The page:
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Macy’s, America’s Largest Department Store, Takes Aurora James’ 15 Percent Pledge to Boost Black Businesses

As the mandate for greater levels of diversity and inclusion across corporate America heightens, Macy’s is stepping up its efforts.

Aurora James, the founder of Brother Vellies and a foremost voice in the fashion industry on issues of diversity and inclusion, announced today that the department store has taken the 15 Percent Pledge, a nonprofit organization James launched this summer to help boost Black brands. The pledge, much like its moniker, asks retailers to dedicate 15% of their shelf space to Black-owned labels.

James, the Footwear News Achievement Awards Person of the Year, shared the news on her personal Instagram account, commending Macy’s, the largest department store in the United States, on its decision to accept the challenge.

“Their bold commitment to hit 15% across all categories and support Black owned businesses across this country is monumental,” James wrote. “This Pledge represents billions of dollars being allocated to support Black businesses, Black people and Black communities. I could not be more proud of the brilliant team at Macy’s and the work we have all done over the past few months and will continue to do in the coming years. There is a difference between those who commit and those who curtail and Black people in this Country deserve commitments. Thank You! Onward and upward, it’s time to celebrate!”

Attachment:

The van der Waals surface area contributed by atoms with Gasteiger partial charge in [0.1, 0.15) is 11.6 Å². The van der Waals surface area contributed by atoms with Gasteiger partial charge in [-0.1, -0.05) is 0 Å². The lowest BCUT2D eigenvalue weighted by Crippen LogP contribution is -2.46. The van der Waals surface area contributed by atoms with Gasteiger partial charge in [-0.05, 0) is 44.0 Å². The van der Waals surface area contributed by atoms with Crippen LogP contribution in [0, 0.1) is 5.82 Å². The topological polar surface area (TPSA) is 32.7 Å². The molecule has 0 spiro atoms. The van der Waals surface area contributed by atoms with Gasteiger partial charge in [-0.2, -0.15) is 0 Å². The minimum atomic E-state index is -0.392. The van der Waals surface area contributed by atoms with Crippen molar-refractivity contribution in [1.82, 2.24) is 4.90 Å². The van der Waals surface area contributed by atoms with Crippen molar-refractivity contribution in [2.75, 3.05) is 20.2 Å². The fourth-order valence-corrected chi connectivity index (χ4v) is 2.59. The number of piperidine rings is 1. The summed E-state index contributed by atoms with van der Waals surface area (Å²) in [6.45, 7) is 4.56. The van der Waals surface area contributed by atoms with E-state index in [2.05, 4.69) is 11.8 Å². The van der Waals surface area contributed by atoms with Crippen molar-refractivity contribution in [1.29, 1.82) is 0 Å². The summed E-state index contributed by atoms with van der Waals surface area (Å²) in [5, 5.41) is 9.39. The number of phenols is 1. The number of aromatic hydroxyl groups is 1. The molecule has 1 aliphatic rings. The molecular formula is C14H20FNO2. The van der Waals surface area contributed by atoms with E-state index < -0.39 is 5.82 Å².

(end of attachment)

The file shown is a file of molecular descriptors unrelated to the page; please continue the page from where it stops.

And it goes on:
The initiative, built around the fact that Black people represent 15% of the U.S. population, encourages retailers to commit to dedicating that same percentage of their shelf space to businesses owned and created by Black people. The pledge has already been signed by Rent the Runway, Sephora and Vogue.

Macy’s, which was among the first major fashion retail names to hire a chief diversity and inclusion officer in 2018, has been increasingly vocal about its strategy to boost diversity and inclusion across its enterprise. That strategy, which was revamped last year, is composed of a “five-part approach” that includes a requirement for 50% representation of gender/gender identity, ethnicity, age, size and disabled persons in its advertising by 2020; 30% ethnic diversity at the senior director level and above by 2025; and a plan to achieve diverse supplier spend of at least 5% by 2021.

Macy’s, early last month, indicated its intent to sign the 15 Percent Pledge in a set of slides filed with the U.S. Securities and Exchange Commission. It the did not disclose a timeline for when it expects to reach the 15% shelf space goal but noted that it would hold a workshop about the initiative in April 2021. It also indicated in the slides, part of an 8-K filing with the SEC, that it would feature Black designer collaborations within its private brands.

Macy’s last year celebrated the 10-year anniversary of its Workshop at Macy’s, a development program designed to nurture and support minority-and women-owned businesses. To date, the program, created by Macy’s chief diversity officer Shawn Outler, has helped more than 125 minority women-owned companies, including vegan shoe brand Loly in the Sky and plus-sized women’s label Eleven60 — both of which are sold at Macy’s. The Workshop has also expanded to include veteran- and LGBTQ-owned businesses as classifications.

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